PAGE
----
David Ortiz wins Clemente Award, says he’d like to return to Red Sox

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David Ortiz, who will be a free agent this winter, said last week that he was open to joining the New York Yankees next season.

On Thursday, while speaking to reporters in St. Louis after winning the Roberto Clemente Award, Ortiz clarified those comments about free agency. The upshot? People made too much about what he said about the Yankees, and he would actually like to return to Boston once the Theo Epstein mess is sorted out and the team finds a new manager.

“Of course, I would like to come back,” he said. “They have a lot of things going on right now. So once they go through all the stuff, GM and managing things, I think they’re going to start talking to the players. So, we’ll see. We’ve got time.”

And what about the Yankees?

“I never said that I would sign with the Yankees. No, no, no, no, no, no, no, no,” he said. “They asked me if I would play for the Yankees. I said I would think about it. But I didn’t confirm to nobody that I would play for the Yankees. I’m still a Red Sox, aren’t I?”

Ortiz is right, of course. All he said was that he would have to think about going to New York if the Yankees showed interest, which seems like a perfectly reasonable way to approach free agency. That being said, he shouldn’t be surprised by the reaction given the nature of the Red Sox-Yankees rivalry.

So there you have it. To sum up: David Ortiz would consider being a Yankee, but would like to stay in Boston. Also, he didn’t say it, but I’m guessing he would play in Seattle or Kansas City if the money was right. OK well, really right.

Now, back to the World Series …

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MLB, union resume blood testing after pandemic, lockout

Scott Taetsch-USA TODAY Sports
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NEW YORK – In the first acknowledgment that MLB and the players’ association resumed blood testing for human growth hormone, the organizations said none of the 1,027 samples taken during the 2022 season tested positive.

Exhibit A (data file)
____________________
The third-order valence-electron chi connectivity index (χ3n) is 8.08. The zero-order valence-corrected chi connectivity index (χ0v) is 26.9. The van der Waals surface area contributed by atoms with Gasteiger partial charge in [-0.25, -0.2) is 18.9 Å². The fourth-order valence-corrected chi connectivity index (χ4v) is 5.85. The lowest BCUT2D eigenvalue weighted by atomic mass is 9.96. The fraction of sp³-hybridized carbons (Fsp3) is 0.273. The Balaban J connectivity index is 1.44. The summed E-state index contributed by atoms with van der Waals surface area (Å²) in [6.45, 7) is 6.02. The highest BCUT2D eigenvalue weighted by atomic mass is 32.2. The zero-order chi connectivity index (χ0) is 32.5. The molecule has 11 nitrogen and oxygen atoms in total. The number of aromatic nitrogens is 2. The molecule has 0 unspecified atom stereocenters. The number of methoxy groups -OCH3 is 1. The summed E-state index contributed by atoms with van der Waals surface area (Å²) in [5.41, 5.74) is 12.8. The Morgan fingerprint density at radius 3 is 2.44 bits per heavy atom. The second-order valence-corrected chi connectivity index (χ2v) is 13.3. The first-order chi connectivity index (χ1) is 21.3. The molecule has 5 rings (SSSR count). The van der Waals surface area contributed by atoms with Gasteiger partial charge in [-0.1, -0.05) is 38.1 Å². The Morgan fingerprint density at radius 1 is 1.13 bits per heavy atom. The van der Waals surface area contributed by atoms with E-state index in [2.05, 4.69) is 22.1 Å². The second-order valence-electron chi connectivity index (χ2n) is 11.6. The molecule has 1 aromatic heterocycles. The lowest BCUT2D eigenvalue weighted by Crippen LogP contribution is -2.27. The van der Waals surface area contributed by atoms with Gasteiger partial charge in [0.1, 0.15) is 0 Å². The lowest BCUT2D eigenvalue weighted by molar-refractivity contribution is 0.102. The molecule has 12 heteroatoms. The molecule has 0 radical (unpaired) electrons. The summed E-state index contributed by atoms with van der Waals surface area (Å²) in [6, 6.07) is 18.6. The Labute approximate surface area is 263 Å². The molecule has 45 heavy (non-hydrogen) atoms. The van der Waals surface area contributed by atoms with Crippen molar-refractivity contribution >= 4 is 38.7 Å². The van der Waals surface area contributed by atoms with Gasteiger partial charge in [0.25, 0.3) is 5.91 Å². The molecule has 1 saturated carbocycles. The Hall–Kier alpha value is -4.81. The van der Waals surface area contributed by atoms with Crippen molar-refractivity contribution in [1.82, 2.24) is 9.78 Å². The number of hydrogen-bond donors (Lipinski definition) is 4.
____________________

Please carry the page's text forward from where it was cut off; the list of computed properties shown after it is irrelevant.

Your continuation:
HGH testing stopped in 2021 because of the COVID-19 pandemic. Testing also was halted during the 99-day lockout that ended in mid-March, and there were supply chain issues due to COVID-19 and additional caution in testing due to coronavirus protocols.

The annual public report is issued by Thomas M. Martin, independent program administrator of MLB’s joint drug prevention and treatment program. In an announcement accompanying Thursday’s report, MLB and the union said test processing is moving form the INRS Laboratory in Quebec, Canada, to the UCLA Laboratory in California.

MLB tests for HGH using dried blood spot testing, which was a change that was agreed to during bargaining last winter. There were far fewer samples taken in 2022 compared to 2019, when there were 2,287 samples were collected – none positive.

Beyond HGH testing, 9,011 urine samples were collected in the year ending with the 2022 World Series, up from 8,436 in the previous year but down from 9,332 in 2019. And therapeutic use exemptions for attention deficit hyperactivity disorder dropped for the ninth straight year, with just 72 exemptions in 2022.

Overall, the league issued six suspensions in 2022 for performance-enhancing substances: three for Boldenone (outfielder/first baseman Danny Santana, pitcher Richard Rodriguez and infielder Jose Rondon, all free agents, for 80 games apiece); one each for Clomiphene (Milwaukee catcher Pedro Severino for 80 games), Clostebol (San Diego shortstop Fernando Tatis Jr. for 80 games) and Stanozolol (Milwaukee pitcher J.C. Mejia for 80 games).

There was an additional positive test for the banned stimulant Clobenzorex. A first positive test for a banned stimulant results in follow-up testing with no suspension.